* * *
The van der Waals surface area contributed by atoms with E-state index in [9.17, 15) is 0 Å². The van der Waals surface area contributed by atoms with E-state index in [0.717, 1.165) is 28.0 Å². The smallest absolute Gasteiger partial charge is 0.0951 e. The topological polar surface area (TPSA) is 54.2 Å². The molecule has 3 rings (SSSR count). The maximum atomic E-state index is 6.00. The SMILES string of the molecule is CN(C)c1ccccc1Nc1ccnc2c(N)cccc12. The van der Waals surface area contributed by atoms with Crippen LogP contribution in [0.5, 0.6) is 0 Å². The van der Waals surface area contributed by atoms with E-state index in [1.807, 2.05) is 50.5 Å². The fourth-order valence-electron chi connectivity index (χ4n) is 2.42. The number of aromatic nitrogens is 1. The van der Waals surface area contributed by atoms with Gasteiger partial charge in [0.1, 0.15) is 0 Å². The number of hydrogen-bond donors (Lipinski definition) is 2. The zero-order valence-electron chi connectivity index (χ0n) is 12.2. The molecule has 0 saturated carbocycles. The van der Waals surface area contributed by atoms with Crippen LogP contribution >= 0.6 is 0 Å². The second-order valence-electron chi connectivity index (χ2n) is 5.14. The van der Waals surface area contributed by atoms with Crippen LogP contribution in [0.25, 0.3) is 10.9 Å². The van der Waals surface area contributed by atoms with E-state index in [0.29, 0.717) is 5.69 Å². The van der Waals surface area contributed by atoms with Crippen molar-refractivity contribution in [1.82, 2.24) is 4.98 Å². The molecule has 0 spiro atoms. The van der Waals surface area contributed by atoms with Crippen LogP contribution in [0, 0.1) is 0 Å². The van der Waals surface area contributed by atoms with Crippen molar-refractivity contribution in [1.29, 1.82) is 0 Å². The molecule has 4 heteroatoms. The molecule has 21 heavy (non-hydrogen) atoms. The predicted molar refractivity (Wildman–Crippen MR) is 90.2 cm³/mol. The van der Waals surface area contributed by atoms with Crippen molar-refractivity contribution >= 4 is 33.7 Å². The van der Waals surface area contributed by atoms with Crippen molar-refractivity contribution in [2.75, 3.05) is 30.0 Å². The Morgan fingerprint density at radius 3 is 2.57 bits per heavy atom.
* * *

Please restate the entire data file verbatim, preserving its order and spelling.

The van der Waals surface area contributed by atoms with E-state index in [9.17, 15) is 0 Å². The van der Waals surface area contributed by atoms with E-state index in [0.717, 1.165) is 28.0 Å². The smallest absolute Gasteiger partial charge is 0.0951 e. The topological polar surface area (TPSA) is 54.2 Å². The molecule has 3 rings (SSSR count). The maximum atomic E-state index is 6.00. The SMILES string of the molecule is CN(C)c1ccccc1Nc1ccnc2c(N)cccc12. The van der Waals surface area contributed by atoms with Crippen LogP contribution in [0.5, 0.6) is 0 Å². The van der Waals surface area contributed by atoms with E-state index in [1.807, 2.05) is 50.5 Å². The fourth-order valence-electron chi connectivity index (χ4n) is 2.42. The number of aromatic nitrogens is 1. The van der Waals surface area contributed by atoms with Gasteiger partial charge in [0.1, 0.15) is 0 Å². The number of hydrogen-bond donors (Lipinski definition) is 2. The zero-order valence-electron chi connectivity index (χ0n) is 12.2. The molecule has 0 saturated carbocycles. The van der Waals surface area contributed by atoms with Crippen LogP contribution >= 0.6 is 0 Å². The second-order valence-electron chi connectivity index (χ2n) is 5.14. The van der Waals surface area contributed by atoms with Crippen LogP contribution in [0.25, 0.3) is 10.9 Å². The van der Waals surface area contributed by atoms with E-state index in [0.29, 0.717) is 5.69 Å². The van der Waals surface area contributed by atoms with Crippen molar-refractivity contribution in [1.82, 2.24) is 4.98 Å². The molecule has 0 spiro atoms. The van der Waals surface area contributed by atoms with Crippen LogP contribution in [0, 0.1) is 0 Å². The van der Waals surface area contributed by atoms with Crippen molar-refractivity contribution in [1.29, 1.82) is 0 Å². The molecule has 4 heteroatoms. The molecule has 21 heavy (non-hydrogen) atoms. The predicted molar refractivity (Wildman–Crippen MR) is 90.2 cm³/mol. The van der Waals surface area contributed by atoms with Crippen molar-refractivity contribution >= 4 is 33.7 Å². The van der Waals surface area contributed by atoms with Crippen molar-refractivity contribution in [2.75, 3.05) is 30.0 Å². The Morgan fingerprint density at radius 3 is 2.57 bits per heavy atom.